Ten years on from the release of their debut LP and some seven hundred live shows later, Chicago punkers Voice of Addiction show absolutely no sign of getting stale on their sixth release ‘Modern Day Meltdown’. Its four songs showcase a tough musical style and some rousing choruses, as well as stretching a punky base to allow for a few broader sounding musical passages along the way. There’s absolutely no indifference within the ranks here; Voice of Addiction set out to grab their listeners from the very first notes…and then keep them.
In a superb demonstration of the bands punk rock chops, the title track provides the EP’s most direct cut, rattling along at a brilliant pace. Led by drummer Andy Bobby Petty whose playing style is pretty heavy on the snares, the band tear through three minutes of great punk. The drums are concerned more with presence and speed than anything particularly flash, while a (dis)harmonious vocal chews every line with attitude. There’s nothing especially original here, but there doesn’t need to be – the band are working from a near faultless blueprint, where fans of US punk bands that borrow heavy influence from older English punk – Rancid, Lower Class Brats et al – will find a musical kinship. Similarly pacey, ‘Juvanescence’ works around a gravelly vocal and pumping bass (courtesy of Ian Tomele), its core sound inviting comparisons with Rancid, but also bands from the second wave of English punk. The solid arrangement shows all three musicians to be a tight unit – and capable of the surprisingly complex too, a mid-section employing a quirky time signature suggests someone in the band is fond of more arty stuff like Fugazi and Gone – but any flourishes are brief. In terms of song writing, this provides the release’s catchiest hook with the band members stating in unison “we won’t grow up / we won’t give in / we won’t grow old”. You want classic older style punk? Look no further.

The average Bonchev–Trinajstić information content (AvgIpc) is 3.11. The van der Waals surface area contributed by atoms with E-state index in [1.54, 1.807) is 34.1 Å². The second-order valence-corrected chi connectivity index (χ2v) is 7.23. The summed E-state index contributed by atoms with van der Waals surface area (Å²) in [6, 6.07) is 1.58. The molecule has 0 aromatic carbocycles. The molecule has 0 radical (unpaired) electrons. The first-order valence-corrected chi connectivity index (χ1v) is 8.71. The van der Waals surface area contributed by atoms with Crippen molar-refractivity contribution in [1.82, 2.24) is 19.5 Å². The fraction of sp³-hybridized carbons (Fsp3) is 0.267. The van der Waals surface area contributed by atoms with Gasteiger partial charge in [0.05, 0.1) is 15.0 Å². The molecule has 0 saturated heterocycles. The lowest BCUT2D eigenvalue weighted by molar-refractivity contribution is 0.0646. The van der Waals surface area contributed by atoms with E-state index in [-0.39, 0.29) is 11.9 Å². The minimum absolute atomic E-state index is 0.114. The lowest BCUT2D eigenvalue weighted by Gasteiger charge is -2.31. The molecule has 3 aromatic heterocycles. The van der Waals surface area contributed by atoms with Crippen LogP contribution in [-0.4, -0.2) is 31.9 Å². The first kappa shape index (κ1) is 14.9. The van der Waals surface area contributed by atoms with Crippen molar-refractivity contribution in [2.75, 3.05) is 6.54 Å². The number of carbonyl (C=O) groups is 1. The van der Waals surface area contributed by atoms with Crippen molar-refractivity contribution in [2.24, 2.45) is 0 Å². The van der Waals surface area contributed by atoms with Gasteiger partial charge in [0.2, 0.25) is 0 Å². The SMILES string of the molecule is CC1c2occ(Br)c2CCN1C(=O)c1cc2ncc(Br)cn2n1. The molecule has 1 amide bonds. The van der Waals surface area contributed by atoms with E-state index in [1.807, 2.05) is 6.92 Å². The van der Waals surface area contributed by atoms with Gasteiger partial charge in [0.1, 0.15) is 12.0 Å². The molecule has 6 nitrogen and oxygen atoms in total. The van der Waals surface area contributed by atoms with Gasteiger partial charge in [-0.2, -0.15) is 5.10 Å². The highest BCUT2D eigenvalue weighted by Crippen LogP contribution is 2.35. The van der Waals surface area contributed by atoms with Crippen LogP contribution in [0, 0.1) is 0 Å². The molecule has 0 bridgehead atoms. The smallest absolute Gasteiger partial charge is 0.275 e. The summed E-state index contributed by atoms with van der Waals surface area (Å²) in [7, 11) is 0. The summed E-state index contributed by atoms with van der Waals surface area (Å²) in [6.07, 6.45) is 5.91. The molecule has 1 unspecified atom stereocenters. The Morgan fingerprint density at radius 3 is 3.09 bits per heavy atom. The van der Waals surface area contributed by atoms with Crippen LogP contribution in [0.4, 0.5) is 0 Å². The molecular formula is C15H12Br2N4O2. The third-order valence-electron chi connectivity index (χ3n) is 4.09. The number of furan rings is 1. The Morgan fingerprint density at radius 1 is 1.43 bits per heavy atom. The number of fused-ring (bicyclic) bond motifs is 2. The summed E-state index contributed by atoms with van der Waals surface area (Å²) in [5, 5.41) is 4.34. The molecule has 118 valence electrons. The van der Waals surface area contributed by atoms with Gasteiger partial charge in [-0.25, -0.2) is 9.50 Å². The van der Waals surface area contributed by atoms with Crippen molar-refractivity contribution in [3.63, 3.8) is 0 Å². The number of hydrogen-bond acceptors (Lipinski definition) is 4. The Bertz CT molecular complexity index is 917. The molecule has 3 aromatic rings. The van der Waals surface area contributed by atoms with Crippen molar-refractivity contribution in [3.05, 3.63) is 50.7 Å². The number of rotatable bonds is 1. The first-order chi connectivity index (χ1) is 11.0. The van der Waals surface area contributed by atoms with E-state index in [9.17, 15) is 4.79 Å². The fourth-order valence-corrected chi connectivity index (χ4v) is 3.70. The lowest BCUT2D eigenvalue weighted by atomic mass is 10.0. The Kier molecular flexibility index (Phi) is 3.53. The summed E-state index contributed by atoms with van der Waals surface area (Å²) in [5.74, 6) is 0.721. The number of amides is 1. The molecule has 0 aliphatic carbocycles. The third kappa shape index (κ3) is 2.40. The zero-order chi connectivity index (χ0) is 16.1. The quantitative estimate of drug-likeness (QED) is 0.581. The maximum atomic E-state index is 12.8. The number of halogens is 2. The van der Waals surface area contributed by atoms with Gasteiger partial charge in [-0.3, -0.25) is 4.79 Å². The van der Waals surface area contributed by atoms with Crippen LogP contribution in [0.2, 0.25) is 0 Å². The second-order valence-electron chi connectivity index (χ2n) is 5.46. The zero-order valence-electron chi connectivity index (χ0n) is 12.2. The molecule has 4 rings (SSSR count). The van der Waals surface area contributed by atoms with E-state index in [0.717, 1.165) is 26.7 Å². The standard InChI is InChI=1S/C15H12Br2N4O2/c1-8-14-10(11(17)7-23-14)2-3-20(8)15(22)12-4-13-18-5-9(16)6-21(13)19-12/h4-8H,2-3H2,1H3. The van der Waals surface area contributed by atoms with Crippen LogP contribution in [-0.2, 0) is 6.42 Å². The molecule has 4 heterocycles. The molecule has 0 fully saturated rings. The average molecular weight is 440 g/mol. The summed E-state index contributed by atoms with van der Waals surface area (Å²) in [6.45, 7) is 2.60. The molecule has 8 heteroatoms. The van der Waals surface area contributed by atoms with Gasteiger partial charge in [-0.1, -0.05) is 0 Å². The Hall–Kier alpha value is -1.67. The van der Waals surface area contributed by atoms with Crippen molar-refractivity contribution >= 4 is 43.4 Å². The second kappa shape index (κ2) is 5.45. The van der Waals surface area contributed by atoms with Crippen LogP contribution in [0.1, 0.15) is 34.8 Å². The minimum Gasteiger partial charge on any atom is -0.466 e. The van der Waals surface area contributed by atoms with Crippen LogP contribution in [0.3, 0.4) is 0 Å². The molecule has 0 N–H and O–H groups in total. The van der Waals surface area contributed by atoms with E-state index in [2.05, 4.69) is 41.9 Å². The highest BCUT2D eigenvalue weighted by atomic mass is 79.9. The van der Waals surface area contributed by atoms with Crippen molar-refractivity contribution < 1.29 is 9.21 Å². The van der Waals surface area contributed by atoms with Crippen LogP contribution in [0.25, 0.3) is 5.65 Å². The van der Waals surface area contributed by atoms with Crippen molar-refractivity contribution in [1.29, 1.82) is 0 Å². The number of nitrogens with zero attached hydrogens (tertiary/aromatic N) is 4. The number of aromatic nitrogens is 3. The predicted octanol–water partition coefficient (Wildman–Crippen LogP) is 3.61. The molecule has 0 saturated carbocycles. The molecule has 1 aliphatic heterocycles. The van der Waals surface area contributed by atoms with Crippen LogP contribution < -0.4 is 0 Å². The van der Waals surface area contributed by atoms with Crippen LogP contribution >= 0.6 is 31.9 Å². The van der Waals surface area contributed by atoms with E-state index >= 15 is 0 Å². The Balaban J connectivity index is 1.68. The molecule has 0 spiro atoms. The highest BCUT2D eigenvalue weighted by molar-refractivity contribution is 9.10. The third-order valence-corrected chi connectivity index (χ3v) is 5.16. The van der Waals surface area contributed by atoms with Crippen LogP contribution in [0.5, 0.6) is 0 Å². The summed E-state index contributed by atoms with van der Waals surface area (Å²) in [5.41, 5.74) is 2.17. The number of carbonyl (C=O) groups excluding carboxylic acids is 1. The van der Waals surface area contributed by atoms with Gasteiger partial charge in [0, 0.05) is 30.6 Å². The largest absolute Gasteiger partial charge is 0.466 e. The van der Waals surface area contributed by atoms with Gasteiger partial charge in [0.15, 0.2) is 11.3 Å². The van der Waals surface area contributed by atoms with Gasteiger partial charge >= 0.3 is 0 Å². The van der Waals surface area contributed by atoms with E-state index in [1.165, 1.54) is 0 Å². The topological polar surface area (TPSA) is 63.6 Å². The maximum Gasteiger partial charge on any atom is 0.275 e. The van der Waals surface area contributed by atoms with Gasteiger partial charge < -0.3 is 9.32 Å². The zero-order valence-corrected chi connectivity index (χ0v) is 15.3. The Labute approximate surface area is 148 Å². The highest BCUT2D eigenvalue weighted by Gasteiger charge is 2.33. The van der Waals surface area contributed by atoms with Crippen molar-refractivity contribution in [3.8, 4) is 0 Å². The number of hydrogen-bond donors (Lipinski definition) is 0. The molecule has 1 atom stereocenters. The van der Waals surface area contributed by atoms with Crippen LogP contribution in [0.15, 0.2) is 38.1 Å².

‘Daley Struggle’ [sic] employs a dual vocal – one voice fairly traditionally punk in both volume and attitude, the other a more distinctive croon, showing more than a hint of Funeral Oration’s Peter Zirschky (RIP) in the delivery. The combination of voices makes this stick out somewhat between the other numbers, but more than anything, it’s VOA’s combined musical talents that shine through. The bass sound is great throughout – even greater when allowed brief Fat Mike-esque rattles – and Kyle Tilev’s guitars are tough; this combination results in one of the best overall sounds since Face To Face’s classic debut ‘Don’t Turn Away’. Just as noteworthy is the simple drum intro which shows off a great, natural sound, made all the better by the bang-up production job from Scott Fritz at Stranded On A Planet. ‘Same Old Song’ combines grit and melody in an almost perfect fashion. The chiming guitars and complex bass work have strong influences from Face To Face once again (but that’s never a bad thing), while there’s a heavy focus throughout on gang vocals. The furiously paced punk sections often resemble the other numbers, but are given a lift by some very pleasing lead guitar twiddles, while a couple of very slow moments build tension. Once you think the band are done, a coda showcasing a barrage of whoas rises up and a moody guitar accompanies the choir of voices in their unified sound. Throw in a fairly edgy guitar break somewhere in the middle and this number has a little of everything. The push and pull between time signatures makes this number constantly entertaining, but also helps to sustain a surprisingly lengthy duration.
It may only be an EP but ‘Modern Day Meltdown’ provides a really balanced view of a hardworking and independent band. The musicianship is strong, the song writing stronger. In short, this is a fine slice of punk rock – certainly recommended if you enjoy the likes of Face To Face and Authority Zero.